Innovations in technology development are altering the ability to capture, manage, model and represent surveying data today. The fact is, surveyors operate under different regulations, perspectives and domains globally. Moreover, there are differences between companies that offer surveying services with some following traditional domain approaches, while others venture across disciplines and successfully engage new multi-disciplinary capabilities, often contributing in new and exciting ways.
The concept of self-service GIS software has been elusive to date due to the increasing capability and complexity of the software toolset, the IT overhead for configuration and maintenance, and the need for training and skill acquisition in order to feel comfortable driving the software. While these constraints are certainly still a factor, the amount of functionality in easy-to-use tools has increased dramatically of late, and will continue down this path of robust functionality in accessible forms.
Three-dimensional viewing is advancing with the development of glass-free, 3D visualization. Mobile phones and televisions are now equipped with the technology and it won't be long until we see 3D in mainstream geospatial applications. This innovation will expand across many disciplines including surveying, GIS, CAD and visualisation applications. In doing so, the nature of how we think about spatial information and problems is about to take a revolutionary leap forward. From data capture through to collaboration, field to office, the world of 3D will create a wave of innovation and possibilities.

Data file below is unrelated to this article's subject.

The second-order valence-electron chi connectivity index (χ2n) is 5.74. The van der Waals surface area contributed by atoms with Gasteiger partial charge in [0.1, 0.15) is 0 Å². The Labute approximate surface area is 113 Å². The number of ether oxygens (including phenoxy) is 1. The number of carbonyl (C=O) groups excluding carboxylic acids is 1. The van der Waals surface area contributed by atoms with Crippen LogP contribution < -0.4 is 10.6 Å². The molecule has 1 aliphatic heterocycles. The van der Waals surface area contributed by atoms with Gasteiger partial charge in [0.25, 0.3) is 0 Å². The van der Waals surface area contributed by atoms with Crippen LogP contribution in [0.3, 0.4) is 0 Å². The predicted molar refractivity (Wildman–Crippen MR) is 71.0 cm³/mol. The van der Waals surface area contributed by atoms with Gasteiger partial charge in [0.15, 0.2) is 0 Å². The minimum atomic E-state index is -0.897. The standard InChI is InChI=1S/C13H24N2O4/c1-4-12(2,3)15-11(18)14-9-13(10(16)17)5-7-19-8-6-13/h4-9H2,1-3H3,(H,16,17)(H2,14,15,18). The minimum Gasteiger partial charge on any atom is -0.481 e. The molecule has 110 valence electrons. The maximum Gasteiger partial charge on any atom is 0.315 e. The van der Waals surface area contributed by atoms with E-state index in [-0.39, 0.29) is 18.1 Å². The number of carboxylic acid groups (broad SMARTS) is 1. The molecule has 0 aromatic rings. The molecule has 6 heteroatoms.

Mark Monmonier’s book “How to Lie with Maps,” is a perennial favorite within the mapping community, not because it’s a tutorial for deception, but because it brings to light the inherent bias in most mapping efforts. As with most communication mediums, those in power control the message in the map, and can manipulate outcomes.
World population is poised to expand to 8.3 billion by 2030. An extra one billion tonnes of cereals will be needed by that time - in comparison to total 2011 world production of 2.3 billion tonnes. Water systems are currently under stress from numerous factors and urbanization is depleting the presence of the most productive lands suitable for agriculture. Geospatial technologies have a role to play through contributing toward an increase in the level of food production, and that role is multi-disciplinary.
|Sun Jun 23|
Italy - INSPIRE 2013: The Green Renaissance
|Sun Jun 23|
Italy - International Workshop at the Crossroad of Earth Information, Technology and Social Sciences
|Tue Jun 25|
Austria - RIEGL LIDAR 2013 International User Conference
|Tue Jun 25|
Canada - MultiTemp 2013
|Wed Jun 26|
Portugal - 10th International Conference on Image Analysis and Recognition
|Tue Jul 02|
Austria - GI_Forum